Magazine article Sunset

Move on Up: Carve into the Attic for a Home Office, Bathroom, and Extra Sleeping Space

Magazine article Sunset

Move on Up: Carve into the Attic for a Home Office, Bathroom, and Extra Sleeping Space

Article excerpt

If your home feels cramped, look overhead. There may be hidden potential in the attic, despite angular spaces and low clearances created by dormers and sharply sloping ceilings. "Remodeling an attic is like building a boat: You have to be creative in utilizing every available inch," says Seattle architect Gary Epstein. Here is an example of his work that charts some of the possibilities.

[ILLUSTRATION OMITTED]

At first glance, Molly and Kevin LaChapelle's Redmond, Washington, attic didn't look like it had much promise: no floors, walls, or windows--only large ducts, insulation, roof rafters, and ceiling joists.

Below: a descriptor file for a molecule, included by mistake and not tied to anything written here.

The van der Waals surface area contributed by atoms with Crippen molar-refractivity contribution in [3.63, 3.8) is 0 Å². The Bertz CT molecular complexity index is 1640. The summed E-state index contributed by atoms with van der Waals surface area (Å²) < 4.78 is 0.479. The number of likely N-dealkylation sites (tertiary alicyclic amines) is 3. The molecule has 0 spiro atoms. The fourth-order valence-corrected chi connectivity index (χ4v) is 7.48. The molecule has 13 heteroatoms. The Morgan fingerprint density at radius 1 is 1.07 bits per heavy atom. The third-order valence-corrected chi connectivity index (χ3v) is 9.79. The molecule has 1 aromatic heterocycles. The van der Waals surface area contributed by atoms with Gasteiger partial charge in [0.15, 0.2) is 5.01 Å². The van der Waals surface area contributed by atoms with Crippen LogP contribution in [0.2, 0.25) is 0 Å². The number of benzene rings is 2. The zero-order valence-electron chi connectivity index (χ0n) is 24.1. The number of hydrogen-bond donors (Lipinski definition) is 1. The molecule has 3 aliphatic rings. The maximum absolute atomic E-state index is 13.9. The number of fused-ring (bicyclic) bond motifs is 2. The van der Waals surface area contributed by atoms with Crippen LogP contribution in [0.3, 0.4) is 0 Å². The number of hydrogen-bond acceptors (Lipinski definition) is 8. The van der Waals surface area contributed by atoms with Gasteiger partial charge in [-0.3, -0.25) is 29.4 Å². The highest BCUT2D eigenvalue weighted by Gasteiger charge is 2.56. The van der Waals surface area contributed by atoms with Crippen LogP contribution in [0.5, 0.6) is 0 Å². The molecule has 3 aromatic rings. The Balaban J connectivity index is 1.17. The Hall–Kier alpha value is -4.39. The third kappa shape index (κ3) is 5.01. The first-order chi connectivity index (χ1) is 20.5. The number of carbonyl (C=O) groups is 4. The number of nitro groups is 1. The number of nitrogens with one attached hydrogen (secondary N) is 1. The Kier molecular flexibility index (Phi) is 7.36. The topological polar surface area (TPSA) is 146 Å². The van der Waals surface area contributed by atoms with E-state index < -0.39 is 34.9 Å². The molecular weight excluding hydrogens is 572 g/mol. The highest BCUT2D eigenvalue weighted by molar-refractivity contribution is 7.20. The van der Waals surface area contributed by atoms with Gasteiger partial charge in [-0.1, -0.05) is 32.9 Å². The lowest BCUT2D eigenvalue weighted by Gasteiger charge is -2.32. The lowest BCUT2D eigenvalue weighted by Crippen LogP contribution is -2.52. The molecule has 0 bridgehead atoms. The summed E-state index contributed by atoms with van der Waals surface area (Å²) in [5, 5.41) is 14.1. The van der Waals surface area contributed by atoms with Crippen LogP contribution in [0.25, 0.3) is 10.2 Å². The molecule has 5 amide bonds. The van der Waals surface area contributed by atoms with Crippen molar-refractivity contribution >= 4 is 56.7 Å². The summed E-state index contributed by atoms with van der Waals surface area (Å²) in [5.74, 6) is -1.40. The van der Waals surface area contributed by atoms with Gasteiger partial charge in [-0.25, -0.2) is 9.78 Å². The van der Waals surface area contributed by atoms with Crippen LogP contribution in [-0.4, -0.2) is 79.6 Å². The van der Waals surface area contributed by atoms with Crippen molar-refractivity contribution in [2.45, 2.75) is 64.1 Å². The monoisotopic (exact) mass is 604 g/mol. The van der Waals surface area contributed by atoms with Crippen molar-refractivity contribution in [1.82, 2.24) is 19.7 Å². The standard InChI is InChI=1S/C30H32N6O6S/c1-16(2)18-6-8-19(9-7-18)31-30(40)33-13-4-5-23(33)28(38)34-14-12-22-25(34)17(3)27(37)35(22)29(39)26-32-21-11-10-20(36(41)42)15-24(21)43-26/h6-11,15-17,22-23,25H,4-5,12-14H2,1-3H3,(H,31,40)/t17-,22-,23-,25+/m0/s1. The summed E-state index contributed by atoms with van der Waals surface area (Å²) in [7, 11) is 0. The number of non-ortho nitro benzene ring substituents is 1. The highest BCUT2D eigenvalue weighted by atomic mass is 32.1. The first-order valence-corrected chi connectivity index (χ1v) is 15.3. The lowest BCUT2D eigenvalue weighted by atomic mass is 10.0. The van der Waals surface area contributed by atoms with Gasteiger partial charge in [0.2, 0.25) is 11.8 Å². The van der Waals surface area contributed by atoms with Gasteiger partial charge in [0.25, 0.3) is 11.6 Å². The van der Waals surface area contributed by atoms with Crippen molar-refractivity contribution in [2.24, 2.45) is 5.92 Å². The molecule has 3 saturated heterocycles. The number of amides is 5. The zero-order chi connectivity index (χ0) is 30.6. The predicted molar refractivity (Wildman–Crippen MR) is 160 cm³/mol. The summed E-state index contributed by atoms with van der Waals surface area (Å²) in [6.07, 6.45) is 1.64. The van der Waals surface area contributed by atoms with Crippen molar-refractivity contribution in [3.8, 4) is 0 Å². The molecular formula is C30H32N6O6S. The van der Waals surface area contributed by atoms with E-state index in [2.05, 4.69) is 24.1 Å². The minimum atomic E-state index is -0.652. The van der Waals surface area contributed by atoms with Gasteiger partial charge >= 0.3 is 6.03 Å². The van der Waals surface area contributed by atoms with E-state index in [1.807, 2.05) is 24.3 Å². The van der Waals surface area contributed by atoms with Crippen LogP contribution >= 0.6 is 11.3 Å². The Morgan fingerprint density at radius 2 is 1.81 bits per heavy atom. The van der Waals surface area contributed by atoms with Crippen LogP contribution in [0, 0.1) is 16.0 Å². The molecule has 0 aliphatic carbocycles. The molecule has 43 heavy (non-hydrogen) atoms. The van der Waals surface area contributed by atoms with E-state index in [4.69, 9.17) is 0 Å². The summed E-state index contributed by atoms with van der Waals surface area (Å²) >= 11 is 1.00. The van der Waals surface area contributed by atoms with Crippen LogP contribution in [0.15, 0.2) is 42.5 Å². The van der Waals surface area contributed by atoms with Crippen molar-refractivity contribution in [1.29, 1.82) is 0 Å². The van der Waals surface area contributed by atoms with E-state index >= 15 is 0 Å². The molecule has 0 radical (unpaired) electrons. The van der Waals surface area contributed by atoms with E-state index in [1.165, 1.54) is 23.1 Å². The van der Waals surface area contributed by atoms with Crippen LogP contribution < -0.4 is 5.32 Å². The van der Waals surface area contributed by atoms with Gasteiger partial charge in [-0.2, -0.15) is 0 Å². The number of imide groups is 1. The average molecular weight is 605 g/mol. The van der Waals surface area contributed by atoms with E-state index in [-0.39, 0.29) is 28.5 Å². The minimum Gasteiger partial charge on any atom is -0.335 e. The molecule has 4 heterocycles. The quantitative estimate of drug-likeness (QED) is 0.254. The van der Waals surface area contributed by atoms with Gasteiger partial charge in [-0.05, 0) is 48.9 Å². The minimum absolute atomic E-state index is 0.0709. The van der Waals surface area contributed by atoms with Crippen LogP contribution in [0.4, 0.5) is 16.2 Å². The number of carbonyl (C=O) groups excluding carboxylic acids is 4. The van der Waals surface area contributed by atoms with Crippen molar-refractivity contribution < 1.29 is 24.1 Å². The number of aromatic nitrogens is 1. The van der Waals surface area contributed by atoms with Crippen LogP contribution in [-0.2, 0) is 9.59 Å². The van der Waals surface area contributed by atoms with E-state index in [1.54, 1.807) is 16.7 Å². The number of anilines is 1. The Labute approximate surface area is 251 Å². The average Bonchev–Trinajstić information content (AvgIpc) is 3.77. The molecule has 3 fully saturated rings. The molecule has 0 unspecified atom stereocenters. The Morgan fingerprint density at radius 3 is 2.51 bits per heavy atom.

Epstein was challenged to create a space that functioned as a craft room for Molly, a kids' sleepover spot, and a home office for Kevin. He put Molly's area--a desk-height work surface built under a low, sloped ceiling--where the minimal clearance is most comfortable for someone sitting down. Skylights flood the counter with natural light; underneath is a long, shallow storage area that's perfect for long bolts of fabric. Nearby, a very large duct could not be moved, so Epstein built bunk beds over it for the kids. …

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